(February 12, 2019 – Toronto, ON) There was a time when the best thing you could do for your health was take a long walk, or a slow, easy jog in the fresh, clean air of the great outdoors. Right now you might be asking yourself, “what do they mean “there was a time…?’ We draw your attention to a new episode of the multi-award-winning CBC series The Nature of Things with David Suzuki and a new documentary from Canadian writer-director Leif Kaldor that will air this Sunday, February 17 at 8 pm ET (8:30 NT).
It’s titled Something in the Air and that something is pollution and new research shows it is far more dangerous than anyone ever thought. More than dangerous. It’s a killer.
The fact is, air pollution is killing thousands of people around the world every day. Cities across Asia and Europe have had to shut down and stop traffic to manage “Airpocalypse” pollution events, when the air is unsafe. But what is truly shocking is that air pollution is a major killer everywhere, even places we think of as safe. How dangerous is the pollution we can’t even see? Shocking new laboratory research is showing air pollution can actually change our DNA in just a few hours.
“We felt this was an important subject because air pollution is a bigger health hazard in Canada than traffic accidents and most diseases, but it’s not on our radar,” said director/co-writer Leif Kaldor. “We don’t think about the air when we’re buying a house or deciding where we work, but it affects us all. When you see metal in the brain and increased levels of dementia, it’s pretty shocking. And talking to the experts in some of the cities with the worst air was powerful, disturbing and crushing. There’s a reason it’s the number one health issue in the world.”
To make Something in the Air, Kaldor travelled across North America to England, Mexico, China and India to investigate and uncover the stories that help illustrate the dire situation in just about every corner of the world. Thanks to new extremely portable monitoring technologies, it’s now easier to learn where air is unsafe, from downtown streets to highways and even on trains. Air pollution can be in places we don’t expect, with huge changes in air quality from one city block to the next. For example, one participant lives in Toronto and rides his bike to work. By tracking his bike route from home through downtown, his portable air monitor showed the pollution levels minute by minute. CGI reveals pollution in surprising places and the invisible micro-particles in the air from vehicle exhaust. How dangerous are they?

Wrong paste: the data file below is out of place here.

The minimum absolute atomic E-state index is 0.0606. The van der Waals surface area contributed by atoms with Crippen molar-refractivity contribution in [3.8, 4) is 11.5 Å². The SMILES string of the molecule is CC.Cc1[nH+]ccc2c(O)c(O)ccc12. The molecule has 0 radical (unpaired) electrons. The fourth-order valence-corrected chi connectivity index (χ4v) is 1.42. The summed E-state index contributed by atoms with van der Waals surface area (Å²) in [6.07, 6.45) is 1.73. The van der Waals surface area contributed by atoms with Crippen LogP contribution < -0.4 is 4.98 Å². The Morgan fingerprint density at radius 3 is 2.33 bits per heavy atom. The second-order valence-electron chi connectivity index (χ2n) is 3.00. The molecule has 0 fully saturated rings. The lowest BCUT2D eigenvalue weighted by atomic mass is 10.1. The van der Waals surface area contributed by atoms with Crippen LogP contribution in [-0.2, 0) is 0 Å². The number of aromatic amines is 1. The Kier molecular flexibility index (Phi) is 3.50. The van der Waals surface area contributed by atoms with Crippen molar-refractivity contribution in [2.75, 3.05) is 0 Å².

New research is showing the answers may be worse than we feared. A rise in dementia among dogs in heavily-polluted Mexico City led to a shocking discovery: microscopic particles of air pollution can travel from nerve cells in our noses directly into our brains. In 2017, a study of 6.5 million Ontario health records confirmed that the closer you live to a major highway, the higher your odds of contracting dementia. Further research from USC in Los Angeles revealed that these airborne particulates actually shrink the brain, get into the bloodstream and even into the womb.
Something in the Air was produced for the CBC by the award-winning Winnipeg-based company Zoot Pictures with the participation of The Canadian Media Fund (CMF), The Rogers Documentary Fund, The TELUS Fund, The Government of Manitoba – Manitoba Film and Video Production Tax Credit, and the financial assistance of The Canadian Film or Video Production Tax Credit. It was directed and written by Leif Kaldor, and produced and written by Leslea Mair. Director of Photography is Ian Rogers. Editor is Joni Church. Original Music composed by Connie Kaldor. For CBC: Sue Dando, Executive in Charge of Production, and Jennifer Dettman, Executive Director, Unscripted Content.
Something in the Air will also be available to stream online on CBC GEM beginning this Friday, February 15 at 4 pm. A dedicated website companion to the film, produced with the participation of The TELUS Fund, delves more deeply into the subject of air pollution. A resource for finding apps and information that can help Canadians understand and avoid air pollution, the site also has information about the documentary, the experts involved and behind the scenes photos and video clips. It will be broadcast on CBC this Sunday, February 17 at 8 pm ET (8:30 NT).